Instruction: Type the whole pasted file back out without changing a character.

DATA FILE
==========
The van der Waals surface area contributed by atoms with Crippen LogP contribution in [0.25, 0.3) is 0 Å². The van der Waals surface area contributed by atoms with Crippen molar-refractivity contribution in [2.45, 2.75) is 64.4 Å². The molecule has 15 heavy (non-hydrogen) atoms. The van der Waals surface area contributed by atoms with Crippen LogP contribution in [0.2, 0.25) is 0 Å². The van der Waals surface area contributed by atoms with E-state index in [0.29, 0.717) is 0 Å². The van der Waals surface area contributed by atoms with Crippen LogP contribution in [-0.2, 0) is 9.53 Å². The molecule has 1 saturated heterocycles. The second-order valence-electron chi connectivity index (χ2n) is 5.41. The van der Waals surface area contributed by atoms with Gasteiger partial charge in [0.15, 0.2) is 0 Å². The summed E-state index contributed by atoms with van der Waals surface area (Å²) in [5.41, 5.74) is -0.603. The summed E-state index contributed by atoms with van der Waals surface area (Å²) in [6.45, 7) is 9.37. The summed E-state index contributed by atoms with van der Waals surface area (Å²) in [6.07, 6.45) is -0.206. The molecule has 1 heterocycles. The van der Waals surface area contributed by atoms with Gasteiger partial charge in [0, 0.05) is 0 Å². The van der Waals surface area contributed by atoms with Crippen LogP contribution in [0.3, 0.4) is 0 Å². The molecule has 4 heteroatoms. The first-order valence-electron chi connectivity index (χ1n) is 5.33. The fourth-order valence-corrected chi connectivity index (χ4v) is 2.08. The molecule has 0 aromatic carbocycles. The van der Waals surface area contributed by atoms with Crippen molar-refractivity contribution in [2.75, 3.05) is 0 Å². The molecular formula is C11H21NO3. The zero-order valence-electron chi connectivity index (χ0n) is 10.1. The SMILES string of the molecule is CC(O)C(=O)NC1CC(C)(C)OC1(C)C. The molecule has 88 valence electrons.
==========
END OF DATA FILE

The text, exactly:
The van der Waals surface area contributed by atoms with Crippen LogP contribution in [0.25, 0.3) is 0 Å². The van der Waals surface area contributed by atoms with Crippen molar-refractivity contribution in [2.45, 2.75) is 64.4 Å². The molecule has 15 heavy (non-hydrogen) atoms. The van der Waals surface area contributed by atoms with Crippen LogP contribution in [0.2, 0.25) is 0 Å². The van der Waals surface area contributed by atoms with E-state index in [0.29, 0.717) is 0 Å². The van der Waals surface area contributed by atoms with Crippen LogP contribution in [-0.2, 0) is 9.53 Å². The molecule has 1 saturated heterocycles. The second-order valence-electron chi connectivity index (χ2n) is 5.41. The van der Waals surface area contributed by atoms with Gasteiger partial charge in [0.15, 0.2) is 0 Å². The summed E-state index contributed by atoms with van der Waals surface area (Å²) in [5.41, 5.74) is -0.603. The summed E-state index contributed by atoms with van der Waals surface area (Å²) in [6.45, 7) is 9.37. The summed E-state index contributed by atoms with van der Waals surface area (Å²) in [6.07, 6.45) is -0.206. The molecule has 1 heterocycles. The van der Waals surface area contributed by atoms with Gasteiger partial charge in [0, 0.05) is 0 Å². The van der Waals surface area contributed by atoms with Crippen LogP contribution in [0.3, 0.4) is 0 Å². The molecule has 4 heteroatoms. The first-order valence-electron chi connectivity index (χ1n) is 5.33. The fourth-order valence-corrected chi connectivity index (χ4v) is 2.08. The molecule has 0 aromatic carbocycles. The van der Waals surface area contributed by atoms with Crippen molar-refractivity contribution in [2.75, 3.05) is 0 Å². The molecular formula is C11H21NO3. The zero-order valence-electron chi connectivity index (χ0n) is 10.1. The SMILES string of the molecule is CC(O)C(=O)NC1CC(C)(C)OC1(C)C. The molecule has 88 valence electrons.